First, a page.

2018 is a year when we will begin to get the answers to some of the major unanswered questions in UK social investment. With many of the funds supported by the Access Growth Fund either already up-and-running or planning to open soon, the supply of unsecured finance for charities and social enterprises seeking £150k or less is increasing significantly.
A project which I worked on, The Alternative Commission on Social Investment, was one part of the movement (of both charities and social enterprises, and investors) arguing that there was unmet demand “for cheap, risky, long term growth finance in the tens – but not hundreds – of thousands”.
With further funding from dormant accounts announced at the start of the year, to complement the blended capital already available we’ll get to find out whether we were right and significant numbers of charities and social enterprises do really want it.
But there’s also the question of when and whether loan finance is what’s needed. Even with the subsidies and support available, the right next step for many charities and social enterprises may still be a grant.
Last year, saw increased interest from Big Society Capital and others in the role of ‘venture philanthropy’, which often involves grants funding provided with an investment mindset.
For some charities and social enterprises, though, the best alternative to a loan might a different kind of repayable finance.
Last year, my Access report, Social Shares, looked at alternative models of finance for charities and social enterprises seeking investment in situations where it is not clear when (or if) the investee will be in a position to repay the investment without doing significant harm to the business.
That report focused primarily on ‘Quasi-Equity’, a model where the investee repays an investment based on paying the investors a % of income (or, less usually, profits) for an agreed period rather than a set series of monthly repayments.
Quasi-Equity is much talked in UK social investment but rarely used. Quasi-Equity investments have been made in a wide range of sizes (from the low tens of thousands to the millions) and in sectors from transports to education to mental health but the total number of Quasi-Equity deals was estimated at 30-50 out of an estimated 3500 deal in the social investment market at that time.
There are a range of reasons why Quasi-Equity has proved to be more popular rhetorically than in practice. Investors find the deals complicated and expensive to set up compared to conventional loans and fear attracting investees who will see the investments as ones that do not need to be repaid.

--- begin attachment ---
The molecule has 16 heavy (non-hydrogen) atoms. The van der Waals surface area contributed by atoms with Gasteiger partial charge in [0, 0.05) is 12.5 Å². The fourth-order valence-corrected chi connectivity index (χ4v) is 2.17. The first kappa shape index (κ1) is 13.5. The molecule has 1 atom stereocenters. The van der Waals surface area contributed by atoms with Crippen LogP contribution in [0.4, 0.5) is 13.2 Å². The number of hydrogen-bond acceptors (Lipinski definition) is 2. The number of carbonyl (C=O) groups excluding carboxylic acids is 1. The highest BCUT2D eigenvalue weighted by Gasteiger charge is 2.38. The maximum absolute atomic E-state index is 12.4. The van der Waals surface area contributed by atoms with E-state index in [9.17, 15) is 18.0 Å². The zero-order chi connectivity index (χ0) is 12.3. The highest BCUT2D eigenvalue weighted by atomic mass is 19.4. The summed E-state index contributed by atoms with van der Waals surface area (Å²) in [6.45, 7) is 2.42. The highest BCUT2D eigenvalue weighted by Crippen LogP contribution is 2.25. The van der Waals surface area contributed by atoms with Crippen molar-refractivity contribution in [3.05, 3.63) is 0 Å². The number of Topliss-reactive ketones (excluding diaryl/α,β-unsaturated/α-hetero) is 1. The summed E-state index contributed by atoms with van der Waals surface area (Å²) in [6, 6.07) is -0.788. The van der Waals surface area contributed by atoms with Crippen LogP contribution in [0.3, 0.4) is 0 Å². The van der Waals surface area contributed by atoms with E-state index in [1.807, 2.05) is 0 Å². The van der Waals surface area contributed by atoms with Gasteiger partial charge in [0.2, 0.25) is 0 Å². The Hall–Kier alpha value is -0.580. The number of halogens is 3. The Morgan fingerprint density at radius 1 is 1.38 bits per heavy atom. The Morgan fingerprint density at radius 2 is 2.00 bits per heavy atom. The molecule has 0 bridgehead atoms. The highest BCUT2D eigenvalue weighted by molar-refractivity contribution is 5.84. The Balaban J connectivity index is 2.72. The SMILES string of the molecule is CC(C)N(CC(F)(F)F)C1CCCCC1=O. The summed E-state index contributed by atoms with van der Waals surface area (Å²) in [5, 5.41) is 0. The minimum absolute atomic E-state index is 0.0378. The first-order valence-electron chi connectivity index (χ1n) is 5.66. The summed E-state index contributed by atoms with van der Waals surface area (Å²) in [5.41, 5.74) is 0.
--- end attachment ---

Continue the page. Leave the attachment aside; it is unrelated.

On the other hand, for many charities and social enterprises, Quasi-Equity has been an unknown obscure part of a social investment market that already seems confusing enough in itself.
The report then considered five other possible models of risk finance that might have the potential to meet the needs of some charities and social enterprise, and some social investors.
These models were:
- Business Event Trigger – investment repayable when business achieves specific milestone eg. wins contract; achieves planning permission.
- Permanent Capital – investment made with no fixed repayment date or specific plan for repayment; investee pays fee for continued use of money plus agreed return.
- Investment Veto – investment made with no fixed repayment date but investor has veto over further investment until repaid with return.
- Trust-based Seed Capital – small scale early stage investment with simple terms relying on trust between investor and investee.
- Royalty Investment – product-based investment repaid as a percentage of the sales price for each product sold.
The conclusion of the Social Shares paper was that while there is a perceived need for ‘risk finance’ to be more widely available within the social investment market, it was unclear which models were best applied to which organisations, sectors or business models.
In recent months, we have begun an additional phase of research to consider that question. We have been talking to charities and social enterprises across a range of sectors to understand their potential interest in social investment and to get an idea of which model (if any) of risk finance might be applicable to their situation.
We have also been looking at examples of how social motivated investors in other countries are using risk finance and my next blog will focus on that.
We are still keen to talk to some more organisations who are considering social investment (or have used other forms of social investment in the past) and think risk finance might be right for them.
If you’re interested in doing a short interview (around 20 minutes) please contact me – email@example.com – and I’ll send you further details and agree a time.
Image credit: Paul Cross